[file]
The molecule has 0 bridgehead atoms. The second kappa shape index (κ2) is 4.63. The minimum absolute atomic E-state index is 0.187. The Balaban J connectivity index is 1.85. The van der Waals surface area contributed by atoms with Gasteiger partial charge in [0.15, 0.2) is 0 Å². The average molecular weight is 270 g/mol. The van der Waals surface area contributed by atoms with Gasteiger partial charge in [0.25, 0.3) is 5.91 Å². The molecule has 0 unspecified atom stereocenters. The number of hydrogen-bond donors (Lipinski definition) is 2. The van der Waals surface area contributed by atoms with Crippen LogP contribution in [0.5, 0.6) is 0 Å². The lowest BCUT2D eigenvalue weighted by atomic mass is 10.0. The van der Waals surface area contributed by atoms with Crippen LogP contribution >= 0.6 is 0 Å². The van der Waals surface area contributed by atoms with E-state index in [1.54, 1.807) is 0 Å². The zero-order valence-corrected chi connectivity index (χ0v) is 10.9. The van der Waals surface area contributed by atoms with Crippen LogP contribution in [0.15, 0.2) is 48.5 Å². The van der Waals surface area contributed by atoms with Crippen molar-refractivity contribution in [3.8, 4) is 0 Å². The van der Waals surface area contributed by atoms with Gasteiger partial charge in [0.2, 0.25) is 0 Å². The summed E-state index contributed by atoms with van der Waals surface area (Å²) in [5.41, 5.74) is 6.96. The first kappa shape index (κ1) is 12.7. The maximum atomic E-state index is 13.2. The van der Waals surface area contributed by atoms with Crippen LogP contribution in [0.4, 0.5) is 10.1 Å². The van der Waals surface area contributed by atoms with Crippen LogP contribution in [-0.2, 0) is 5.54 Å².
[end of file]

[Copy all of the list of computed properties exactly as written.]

The molecule has 0 bridgehead atoms. The second kappa shape index (κ2) is 4.63. The minimum absolute atomic E-state index is 0.187. The Balaban J connectivity index is 1.85. The van der Waals surface area contributed by atoms with Gasteiger partial charge in [0.15, 0.2) is 0 Å². The average molecular weight is 270 g/mol. The van der Waals surface area contributed by atoms with Gasteiger partial charge in [0.25, 0.3) is 5.91 Å². The molecule has 0 unspecified atom stereocenters. The number of hydrogen-bond donors (Lipinski definition) is 2. The van der Waals surface area contributed by atoms with Crippen LogP contribution in [0.5, 0.6) is 0 Å². The lowest BCUT2D eigenvalue weighted by atomic mass is 10.0. The van der Waals surface area contributed by atoms with Crippen LogP contribution >= 0.6 is 0 Å². The van der Waals surface area contributed by atoms with E-state index in [1.54, 1.807) is 0 Å². The zero-order valence-corrected chi connectivity index (χ0v) is 10.9. The van der Waals surface area contributed by atoms with Crippen LogP contribution in [0.15, 0.2) is 48.5 Å². The van der Waals surface area contributed by atoms with Crippen molar-refractivity contribution in [3.8, 4) is 0 Å². The van der Waals surface area contributed by atoms with Gasteiger partial charge in [0.2, 0.25) is 0 Å². The summed E-state index contributed by atoms with van der Waals surface area (Å²) in [5.41, 5.74) is 6.96. The first kappa shape index (κ1) is 12.7. The maximum atomic E-state index is 13.2. The van der Waals surface area contributed by atoms with Crippen LogP contribution in [0.4, 0.5) is 10.1 Å². The van der Waals surface area contributed by atoms with Crippen LogP contribution in [-0.2, 0) is 5.54 Å².